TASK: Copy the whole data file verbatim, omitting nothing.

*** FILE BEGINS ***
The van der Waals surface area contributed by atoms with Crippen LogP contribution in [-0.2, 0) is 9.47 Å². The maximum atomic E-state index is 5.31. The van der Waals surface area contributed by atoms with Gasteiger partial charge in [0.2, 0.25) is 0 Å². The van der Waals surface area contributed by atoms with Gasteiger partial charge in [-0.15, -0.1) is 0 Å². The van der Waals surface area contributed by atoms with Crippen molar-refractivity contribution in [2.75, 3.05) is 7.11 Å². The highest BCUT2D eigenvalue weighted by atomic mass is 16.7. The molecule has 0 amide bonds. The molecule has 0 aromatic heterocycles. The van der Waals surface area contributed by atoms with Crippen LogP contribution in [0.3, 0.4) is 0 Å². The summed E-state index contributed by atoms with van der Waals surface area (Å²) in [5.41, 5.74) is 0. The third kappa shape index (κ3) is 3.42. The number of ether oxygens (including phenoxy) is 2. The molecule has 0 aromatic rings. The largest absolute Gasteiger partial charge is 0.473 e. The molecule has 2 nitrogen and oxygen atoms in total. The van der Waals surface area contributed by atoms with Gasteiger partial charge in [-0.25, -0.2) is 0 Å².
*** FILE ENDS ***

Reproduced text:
The van der Waals surface area contributed by atoms with Crippen LogP contribution in [-0.2, 0) is 9.47 Å². The maximum atomic E-state index is 5.31. The van der Waals surface area contributed by atoms with Gasteiger partial charge in [0.2, 0.25) is 0 Å². The van der Waals surface area contributed by atoms with Gasteiger partial charge in [-0.15, -0.1) is 0 Å². The van der Waals surface area contributed by atoms with Crippen molar-refractivity contribution in [2.75, 3.05) is 7.11 Å². The highest BCUT2D eigenvalue weighted by atomic mass is 16.7. The molecule has 0 amide bonds. The molecule has 0 aromatic heterocycles. The van der Waals surface area contributed by atoms with Crippen LogP contribution in [0.3, 0.4) is 0 Å². The summed E-state index contributed by atoms with van der Waals surface area (Å²) in [5.41, 5.74) is 0. The third kappa shape index (κ3) is 3.42. The number of ether oxygens (including phenoxy) is 2. The molecule has 0 aromatic rings. The largest absolute Gasteiger partial charge is 0.473 e. The molecule has 2 nitrogen and oxygen atoms in total. The van der Waals surface area contributed by atoms with Gasteiger partial charge in [-0.25, -0.2) is 0 Å².